By Lauren Pastrana


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MIAMI (CBSMiami) – Two months ago the Republican race for a Florida U.S. Senate seat looked very different.

Fresh off a failed presidential run, Senate incumbent Marco Rubio said he wasn’t running and Florida Lieutenant Governor Carlos Lopez-Cantera was emerging as the party favorite. But now Lopez-Cantera is out and Rubio is in, along with three political novices who hope to unseat him.

“Hi guys, thanks for coming. I know it’s hot out here,” Sen. Rubio said to a group of supporters gathered outside the Miami-Dade Supervisor of Elections’ office on Monday.

With two weeks to go until the primary, Rubio has already cast his ballot.

“(For) myself, obviously,” he said. “I hope everyone takes advantage of early voting.”

When speaking with reporters Monday, Rubio didn’t even mention his opponents by name.

“The harder challenge is the name recognition Marco Rubio has that I don’t have. I’ve always liked being the underdog,” said Carlos Beruff of Bradenton.

Real estate developer Beruff, much like Rubio, was born in Miami to Cuban immigrant parents. But unlike his primary challenger, Beruff has not spent almost his entire adult life in politics.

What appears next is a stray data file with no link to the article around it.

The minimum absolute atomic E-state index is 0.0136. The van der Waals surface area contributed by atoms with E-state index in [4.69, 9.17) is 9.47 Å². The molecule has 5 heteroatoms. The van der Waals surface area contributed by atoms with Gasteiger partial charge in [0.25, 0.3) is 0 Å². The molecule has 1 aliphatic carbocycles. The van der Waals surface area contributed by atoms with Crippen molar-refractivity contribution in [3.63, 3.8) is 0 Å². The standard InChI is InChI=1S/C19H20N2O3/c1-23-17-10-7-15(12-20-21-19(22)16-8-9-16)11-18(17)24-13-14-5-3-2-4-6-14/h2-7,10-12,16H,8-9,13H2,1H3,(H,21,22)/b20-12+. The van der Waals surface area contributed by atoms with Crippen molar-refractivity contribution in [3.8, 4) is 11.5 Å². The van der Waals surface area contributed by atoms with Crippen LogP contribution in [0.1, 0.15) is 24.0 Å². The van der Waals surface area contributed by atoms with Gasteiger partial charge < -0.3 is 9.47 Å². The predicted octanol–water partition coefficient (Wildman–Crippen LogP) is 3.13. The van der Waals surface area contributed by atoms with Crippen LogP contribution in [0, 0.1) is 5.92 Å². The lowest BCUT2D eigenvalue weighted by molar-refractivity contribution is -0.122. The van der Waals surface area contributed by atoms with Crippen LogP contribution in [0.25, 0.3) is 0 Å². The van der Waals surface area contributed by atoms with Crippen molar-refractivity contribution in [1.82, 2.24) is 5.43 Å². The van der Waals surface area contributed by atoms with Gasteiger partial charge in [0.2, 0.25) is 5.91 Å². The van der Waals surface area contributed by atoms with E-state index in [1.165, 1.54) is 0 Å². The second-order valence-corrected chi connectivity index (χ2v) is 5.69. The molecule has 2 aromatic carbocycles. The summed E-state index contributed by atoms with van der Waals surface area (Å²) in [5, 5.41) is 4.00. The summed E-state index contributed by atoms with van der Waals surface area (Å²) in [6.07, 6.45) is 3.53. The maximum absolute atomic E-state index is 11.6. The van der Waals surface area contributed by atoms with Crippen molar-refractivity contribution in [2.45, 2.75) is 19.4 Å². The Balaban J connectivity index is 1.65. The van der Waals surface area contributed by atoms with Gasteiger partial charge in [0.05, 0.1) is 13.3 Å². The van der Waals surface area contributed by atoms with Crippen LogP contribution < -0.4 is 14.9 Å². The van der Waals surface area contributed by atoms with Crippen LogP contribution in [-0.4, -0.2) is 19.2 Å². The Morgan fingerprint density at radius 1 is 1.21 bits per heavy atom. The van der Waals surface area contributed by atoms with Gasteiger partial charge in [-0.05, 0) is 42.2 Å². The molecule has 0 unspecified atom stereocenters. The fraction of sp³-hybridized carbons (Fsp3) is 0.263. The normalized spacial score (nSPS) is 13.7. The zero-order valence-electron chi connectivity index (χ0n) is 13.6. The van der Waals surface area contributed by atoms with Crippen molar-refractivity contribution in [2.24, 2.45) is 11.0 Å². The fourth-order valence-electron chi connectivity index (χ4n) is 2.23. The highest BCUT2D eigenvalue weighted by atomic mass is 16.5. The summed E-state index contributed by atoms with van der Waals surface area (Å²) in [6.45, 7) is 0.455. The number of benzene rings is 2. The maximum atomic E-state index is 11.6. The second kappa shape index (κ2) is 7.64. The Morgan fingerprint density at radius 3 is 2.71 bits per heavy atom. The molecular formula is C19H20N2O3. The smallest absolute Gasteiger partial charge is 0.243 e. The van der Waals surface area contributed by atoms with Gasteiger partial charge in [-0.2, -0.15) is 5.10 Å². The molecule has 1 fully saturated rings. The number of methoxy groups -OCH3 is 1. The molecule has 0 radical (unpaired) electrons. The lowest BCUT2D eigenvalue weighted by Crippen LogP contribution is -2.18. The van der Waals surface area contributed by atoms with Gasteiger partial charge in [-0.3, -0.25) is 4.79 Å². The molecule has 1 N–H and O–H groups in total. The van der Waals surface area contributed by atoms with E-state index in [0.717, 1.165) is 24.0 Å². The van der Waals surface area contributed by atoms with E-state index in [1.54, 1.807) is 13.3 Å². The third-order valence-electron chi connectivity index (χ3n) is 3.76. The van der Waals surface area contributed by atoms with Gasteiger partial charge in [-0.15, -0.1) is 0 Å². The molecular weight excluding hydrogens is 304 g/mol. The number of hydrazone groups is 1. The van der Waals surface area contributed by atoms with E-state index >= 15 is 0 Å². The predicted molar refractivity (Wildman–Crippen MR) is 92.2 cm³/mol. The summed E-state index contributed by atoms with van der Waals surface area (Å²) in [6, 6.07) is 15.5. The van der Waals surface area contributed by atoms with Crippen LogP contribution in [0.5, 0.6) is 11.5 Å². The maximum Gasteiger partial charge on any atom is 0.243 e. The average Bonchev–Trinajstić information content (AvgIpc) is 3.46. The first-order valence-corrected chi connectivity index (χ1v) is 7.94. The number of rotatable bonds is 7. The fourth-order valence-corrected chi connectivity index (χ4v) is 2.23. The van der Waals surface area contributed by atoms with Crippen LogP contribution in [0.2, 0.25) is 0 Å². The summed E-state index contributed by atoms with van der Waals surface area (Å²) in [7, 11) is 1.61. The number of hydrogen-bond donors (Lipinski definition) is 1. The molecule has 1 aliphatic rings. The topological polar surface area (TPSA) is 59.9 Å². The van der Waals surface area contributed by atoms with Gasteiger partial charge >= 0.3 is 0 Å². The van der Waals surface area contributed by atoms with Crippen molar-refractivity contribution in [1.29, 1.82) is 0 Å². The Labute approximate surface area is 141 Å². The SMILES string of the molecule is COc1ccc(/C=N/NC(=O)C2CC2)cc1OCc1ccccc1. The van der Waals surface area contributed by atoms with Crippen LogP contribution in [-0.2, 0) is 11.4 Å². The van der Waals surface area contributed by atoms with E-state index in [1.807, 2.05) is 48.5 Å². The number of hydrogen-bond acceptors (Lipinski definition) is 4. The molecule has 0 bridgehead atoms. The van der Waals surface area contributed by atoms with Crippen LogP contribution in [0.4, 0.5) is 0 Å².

“At the end of the day you have a senator who hasn’t done anything in six years, who didn’t show up to work. He hasn’t accomplished anything. Look at the record, don’t look at the name. The name recognition is obvious. He ran for president. The name recognition is on the moon,” Beruff said. “If you want Washington to really get fixed, you better start throwing out the career politicians and changing the dynamics. I’m not looking for a career, I’ve already had one.”

If elected, Beruff said he would focus on funding the military and repealing, and replacing, the Affordable Care Act, also known as Obamacare.

“I’m fiscally ultra-conservative and I am socially, too. Those are my beliefs and I stick by them,” he said.

Rubio took criticism recently for his decision to speak at a conservative gathering of religious leaders who oppose same sex marriage at a conference in Orlando, the city where a gunman killed 49 people at a gay nightclub in June.

He used the opportunity to tell Evangelicals to not judge the LGBT community.

“You don’t have to endorse what somebody might do in order to accept them for who they are and to love them which is what I think is the point of Christianity,” he said.

Republican voters will also see two other names on the ballot next to Rubio and Beruff.

Entrepreneur and educator Ernie Rivera and Pinellas County Detention Deputy Dwight Mark Anthony Young are also running.

Lauren Pastrana

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